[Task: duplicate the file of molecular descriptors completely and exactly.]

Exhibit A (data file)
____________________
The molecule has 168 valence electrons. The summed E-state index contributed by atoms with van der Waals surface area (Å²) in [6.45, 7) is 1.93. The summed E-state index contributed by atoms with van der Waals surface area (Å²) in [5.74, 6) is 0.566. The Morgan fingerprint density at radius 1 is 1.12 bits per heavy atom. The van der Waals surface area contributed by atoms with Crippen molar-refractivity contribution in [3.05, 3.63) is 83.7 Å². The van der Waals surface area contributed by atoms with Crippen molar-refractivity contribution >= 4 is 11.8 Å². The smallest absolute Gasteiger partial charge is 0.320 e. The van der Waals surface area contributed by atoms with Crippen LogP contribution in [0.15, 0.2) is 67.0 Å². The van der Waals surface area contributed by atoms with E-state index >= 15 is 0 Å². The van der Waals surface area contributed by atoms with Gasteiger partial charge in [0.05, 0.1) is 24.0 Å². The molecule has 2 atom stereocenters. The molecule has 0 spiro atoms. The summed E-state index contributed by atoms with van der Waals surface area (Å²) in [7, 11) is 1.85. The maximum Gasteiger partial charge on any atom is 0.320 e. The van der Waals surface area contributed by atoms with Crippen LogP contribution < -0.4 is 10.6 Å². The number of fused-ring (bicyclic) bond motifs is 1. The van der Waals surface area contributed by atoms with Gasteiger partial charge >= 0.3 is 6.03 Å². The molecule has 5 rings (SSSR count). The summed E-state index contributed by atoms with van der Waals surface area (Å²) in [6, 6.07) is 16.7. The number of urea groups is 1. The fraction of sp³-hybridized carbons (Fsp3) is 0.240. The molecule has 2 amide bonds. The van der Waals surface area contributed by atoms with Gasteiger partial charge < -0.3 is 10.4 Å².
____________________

The molecule has 168 valence electrons. The summed E-state index contributed by atoms with van der Waals surface area (Å²) in [6.45, 7) is 1.93. The summed E-state index contributed by atoms with van der Waals surface area (Å²) in [5.74, 6) is 0.566. The Morgan fingerprint density at radius 1 is 1.12 bits per heavy atom. The van der Waals surface area contributed by atoms with Crippen molar-refractivity contribution in [3.05, 3.63) is 83.7 Å². The van der Waals surface area contributed by atoms with Crippen molar-refractivity contribution >= 4 is 11.8 Å². The smallest absolute Gasteiger partial charge is 0.320 e. The van der Waals surface area contributed by atoms with Crippen LogP contribution in [0.15, 0.2) is 67.0 Å². The van der Waals surface area contributed by atoms with E-state index >= 15 is 0 Å². The van der Waals surface area contributed by atoms with Gasteiger partial charge in [0.05, 0.1) is 24.0 Å². The molecule has 2 atom stereocenters. The molecule has 0 spiro atoms. The summed E-state index contributed by atoms with van der Waals surface area (Å²) in [7, 11) is 1.85. The maximum Gasteiger partial charge on any atom is 0.320 e. The van der Waals surface area contributed by atoms with Crippen LogP contribution < -0.4 is 10.6 Å². The number of fused-ring (bicyclic) bond motifs is 1. The van der Waals surface area contributed by atoms with Gasteiger partial charge >= 0.3 is 6.03 Å². The molecule has 5 rings (SSSR count). The summed E-state index contributed by atoms with van der Waals surface area (Å²) in [6, 6.07) is 16.7. The number of urea groups is 1. The fraction of sp³-hybridized carbons (Fsp3) is 0.240. The molecule has 2 amide bonds. The van der Waals surface area contributed by atoms with Gasteiger partial charge < -0.3 is 10.4 Å².